Sir, I have made these extracts and references in order to remind this Ilouse, and this country, of the true object and extent of this compromise. It was accepted. When he, (Mr. Calioun,] who had as strenuously opposed, as Mr. Clay had supported the system, rose up in his place in the Senate chamber and accepted it, the galleries responded in tumultuous approbation. The whole nation responded with joy and acclamation. The assent of Congress, and the approbation of the President, soon crowned this noble act of concession on both sides, and the process of reduction commenced. It has progressed through all the stages of the law, until we are now within a few days of its entire completion. Yes, sir; and when the 30th of this month shall have arrived, the whole South and Southwest can rise up as one man, and proudly boast that, although their burdens were great, and the process of alleviation slow and tedious, yet they have adhered to the covenant, not only in the spirit, but to the very letter of it.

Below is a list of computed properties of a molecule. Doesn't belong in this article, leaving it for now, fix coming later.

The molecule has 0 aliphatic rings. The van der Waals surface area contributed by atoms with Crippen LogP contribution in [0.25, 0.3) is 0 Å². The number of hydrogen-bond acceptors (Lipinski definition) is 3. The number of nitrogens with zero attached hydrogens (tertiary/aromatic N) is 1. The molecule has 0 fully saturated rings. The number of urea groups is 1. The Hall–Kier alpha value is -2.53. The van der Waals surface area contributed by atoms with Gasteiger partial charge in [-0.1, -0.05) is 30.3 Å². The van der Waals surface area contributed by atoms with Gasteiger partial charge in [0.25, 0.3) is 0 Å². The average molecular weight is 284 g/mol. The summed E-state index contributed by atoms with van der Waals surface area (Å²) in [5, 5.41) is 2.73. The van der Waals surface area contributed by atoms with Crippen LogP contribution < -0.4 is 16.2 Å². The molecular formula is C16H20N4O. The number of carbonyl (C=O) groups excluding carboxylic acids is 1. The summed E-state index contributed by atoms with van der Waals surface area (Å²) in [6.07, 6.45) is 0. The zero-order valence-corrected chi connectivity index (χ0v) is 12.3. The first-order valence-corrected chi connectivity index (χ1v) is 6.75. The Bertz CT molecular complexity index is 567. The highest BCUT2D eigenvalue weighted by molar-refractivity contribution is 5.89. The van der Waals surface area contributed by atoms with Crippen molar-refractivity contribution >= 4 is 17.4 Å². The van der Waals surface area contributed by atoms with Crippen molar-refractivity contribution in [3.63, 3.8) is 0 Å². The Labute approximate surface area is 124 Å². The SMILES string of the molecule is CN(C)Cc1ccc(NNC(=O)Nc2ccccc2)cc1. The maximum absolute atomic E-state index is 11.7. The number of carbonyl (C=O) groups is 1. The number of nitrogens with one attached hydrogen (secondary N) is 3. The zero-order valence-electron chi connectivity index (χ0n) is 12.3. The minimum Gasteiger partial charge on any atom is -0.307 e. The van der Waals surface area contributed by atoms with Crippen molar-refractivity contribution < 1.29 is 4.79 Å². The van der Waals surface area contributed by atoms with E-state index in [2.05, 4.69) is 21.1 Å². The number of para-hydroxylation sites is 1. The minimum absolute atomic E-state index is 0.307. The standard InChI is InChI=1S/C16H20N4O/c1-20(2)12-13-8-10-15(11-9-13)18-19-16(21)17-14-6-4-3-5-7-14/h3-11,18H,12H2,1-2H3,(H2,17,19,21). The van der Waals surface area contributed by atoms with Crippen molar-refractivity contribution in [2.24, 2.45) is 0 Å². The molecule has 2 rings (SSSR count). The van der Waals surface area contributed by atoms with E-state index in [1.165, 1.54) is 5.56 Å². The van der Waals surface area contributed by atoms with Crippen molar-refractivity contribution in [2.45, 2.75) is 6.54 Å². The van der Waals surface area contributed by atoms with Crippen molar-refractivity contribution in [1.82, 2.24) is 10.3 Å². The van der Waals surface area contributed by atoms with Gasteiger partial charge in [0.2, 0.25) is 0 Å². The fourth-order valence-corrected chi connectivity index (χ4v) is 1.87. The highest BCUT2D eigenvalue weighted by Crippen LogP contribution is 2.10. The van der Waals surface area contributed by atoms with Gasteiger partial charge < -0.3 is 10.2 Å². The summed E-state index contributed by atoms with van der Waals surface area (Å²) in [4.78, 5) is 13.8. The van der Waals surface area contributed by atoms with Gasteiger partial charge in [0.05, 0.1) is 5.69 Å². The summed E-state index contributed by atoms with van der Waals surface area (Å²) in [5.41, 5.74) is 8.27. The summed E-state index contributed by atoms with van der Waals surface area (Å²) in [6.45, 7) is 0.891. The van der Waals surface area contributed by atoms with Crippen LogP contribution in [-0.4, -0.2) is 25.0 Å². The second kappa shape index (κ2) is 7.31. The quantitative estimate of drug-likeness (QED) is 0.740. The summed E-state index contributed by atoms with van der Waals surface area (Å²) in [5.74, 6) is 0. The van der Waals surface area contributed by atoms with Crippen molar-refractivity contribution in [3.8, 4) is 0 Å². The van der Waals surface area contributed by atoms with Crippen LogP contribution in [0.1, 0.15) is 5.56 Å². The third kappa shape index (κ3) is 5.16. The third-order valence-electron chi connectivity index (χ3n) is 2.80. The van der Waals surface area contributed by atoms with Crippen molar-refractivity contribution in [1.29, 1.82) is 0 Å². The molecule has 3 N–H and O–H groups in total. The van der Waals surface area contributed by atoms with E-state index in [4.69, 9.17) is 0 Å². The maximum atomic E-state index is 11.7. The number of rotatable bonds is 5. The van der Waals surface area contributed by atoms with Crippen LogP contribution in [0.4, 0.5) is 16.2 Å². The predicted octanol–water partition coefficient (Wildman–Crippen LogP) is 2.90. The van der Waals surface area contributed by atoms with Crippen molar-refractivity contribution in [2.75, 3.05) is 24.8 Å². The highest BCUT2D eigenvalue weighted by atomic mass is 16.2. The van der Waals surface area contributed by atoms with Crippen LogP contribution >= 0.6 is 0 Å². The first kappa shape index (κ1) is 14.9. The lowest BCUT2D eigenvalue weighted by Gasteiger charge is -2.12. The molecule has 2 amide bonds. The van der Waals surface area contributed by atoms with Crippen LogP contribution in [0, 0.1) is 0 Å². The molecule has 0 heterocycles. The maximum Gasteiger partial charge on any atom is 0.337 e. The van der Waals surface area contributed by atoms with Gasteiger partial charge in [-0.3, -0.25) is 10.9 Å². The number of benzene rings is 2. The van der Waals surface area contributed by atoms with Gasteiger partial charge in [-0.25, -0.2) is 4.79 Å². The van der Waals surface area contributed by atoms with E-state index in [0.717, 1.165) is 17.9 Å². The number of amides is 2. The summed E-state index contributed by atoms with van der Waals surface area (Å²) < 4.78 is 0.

But, sir, when that day shall come, and this bill shall have been passed, what can the North say? Can she point to the same preservation of her plighted faith in vestal purity and honor? No. I repeat, if this bill be passed, she can do no such thing. The bill itself would wring from her inmost soul the reluctant confession, that she had adhered to the compromise only whilst it was profitable, and cast it off the moment when the other party was to have entered on its enjoyment.
The present distinguished Governor of Massachusetts seems to have contemplated the possibility of something of this sort.